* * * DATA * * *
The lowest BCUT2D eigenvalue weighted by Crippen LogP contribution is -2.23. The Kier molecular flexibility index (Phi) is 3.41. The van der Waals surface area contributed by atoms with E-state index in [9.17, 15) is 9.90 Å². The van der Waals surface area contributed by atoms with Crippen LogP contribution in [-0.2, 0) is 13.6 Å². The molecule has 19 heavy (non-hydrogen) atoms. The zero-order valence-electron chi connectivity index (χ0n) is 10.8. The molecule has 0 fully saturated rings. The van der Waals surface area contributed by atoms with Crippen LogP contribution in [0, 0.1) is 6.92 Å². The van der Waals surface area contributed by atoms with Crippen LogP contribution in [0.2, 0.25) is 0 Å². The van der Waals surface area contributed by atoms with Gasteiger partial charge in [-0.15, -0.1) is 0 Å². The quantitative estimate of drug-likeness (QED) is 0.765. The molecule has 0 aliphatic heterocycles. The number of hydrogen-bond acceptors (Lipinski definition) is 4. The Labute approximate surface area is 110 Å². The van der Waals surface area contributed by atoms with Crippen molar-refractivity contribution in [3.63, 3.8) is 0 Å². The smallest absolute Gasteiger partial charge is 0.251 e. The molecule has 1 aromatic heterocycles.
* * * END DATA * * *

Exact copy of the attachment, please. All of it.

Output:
The lowest BCUT2D eigenvalue weighted by Crippen LogP contribution is -2.23. The Kier molecular flexibility index (Phi) is 3.41. The van der Waals surface area contributed by atoms with E-state index in [9.17, 15) is 9.90 Å². The van der Waals surface area contributed by atoms with Crippen LogP contribution in [-0.2, 0) is 13.6 Å². The molecule has 19 heavy (non-hydrogen) atoms. The zero-order valence-electron chi connectivity index (χ0n) is 10.8. The molecule has 0 fully saturated rings. The van der Waals surface area contributed by atoms with Crippen LogP contribution in [0, 0.1) is 6.92 Å². The van der Waals surface area contributed by atoms with Crippen LogP contribution in [0.2, 0.25) is 0 Å². The van der Waals surface area contributed by atoms with Gasteiger partial charge in [-0.15, -0.1) is 0 Å². The quantitative estimate of drug-likeness (QED) is 0.765. The molecule has 0 aliphatic heterocycles. The number of hydrogen-bond acceptors (Lipinski definition) is 4. The Labute approximate surface area is 110 Å². The van der Waals surface area contributed by atoms with Crippen molar-refractivity contribution in [3.63, 3.8) is 0 Å². The smallest absolute Gasteiger partial charge is 0.251 e. The molecule has 1 aromatic heterocycles.